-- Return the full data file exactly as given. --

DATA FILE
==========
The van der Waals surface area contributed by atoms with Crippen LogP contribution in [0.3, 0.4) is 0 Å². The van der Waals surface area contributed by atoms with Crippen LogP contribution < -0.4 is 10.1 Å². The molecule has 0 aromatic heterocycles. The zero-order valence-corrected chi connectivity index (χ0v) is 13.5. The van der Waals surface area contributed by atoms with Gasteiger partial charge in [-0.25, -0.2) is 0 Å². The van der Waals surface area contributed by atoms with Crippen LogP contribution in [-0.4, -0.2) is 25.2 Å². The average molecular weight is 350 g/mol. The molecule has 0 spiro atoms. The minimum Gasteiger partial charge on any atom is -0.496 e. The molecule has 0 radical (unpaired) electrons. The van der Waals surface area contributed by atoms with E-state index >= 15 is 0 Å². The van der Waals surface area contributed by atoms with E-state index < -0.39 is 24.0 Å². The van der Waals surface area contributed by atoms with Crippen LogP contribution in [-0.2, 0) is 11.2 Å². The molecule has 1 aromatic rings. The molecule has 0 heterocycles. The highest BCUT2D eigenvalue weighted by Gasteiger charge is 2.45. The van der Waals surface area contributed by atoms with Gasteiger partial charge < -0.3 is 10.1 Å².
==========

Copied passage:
The van der Waals surface area contributed by atoms with Crippen LogP contribution in [0.3, 0.4) is 0 Å². The van der Waals surface area contributed by atoms with Crippen LogP contribution < -0.4 is 10.1 Å². The molecule has 0 aromatic heterocycles. The zero-order valence-corrected chi connectivity index (χ0v) is 13.5. The van der Waals surface area contributed by atoms with Gasteiger partial charge in [-0.25, -0.2) is 0 Å². The van der Waals surface area contributed by atoms with Crippen LogP contribution in [-0.4, -0.2) is 25.2 Å². The average molecular weight is 350 g/mol. The molecule has 0 spiro atoms. The minimum Gasteiger partial charge on any atom is -0.496 e. The molecule has 0 radical (unpaired) electrons. The van der Waals surface area contributed by atoms with E-state index >= 15 is 0 Å². The van der Waals surface area contributed by atoms with E-state index < -0.39 is 24.0 Å². The van der Waals surface area contributed by atoms with Crippen LogP contribution in [-0.2, 0) is 11.2 Å². The molecule has 1 aromatic rings. The molecule has 0 heterocycles. The highest BCUT2D eigenvalue weighted by Gasteiger charge is 2.45. The van der Waals surface area contributed by atoms with Gasteiger partial charge < -0.3 is 10.1 Å².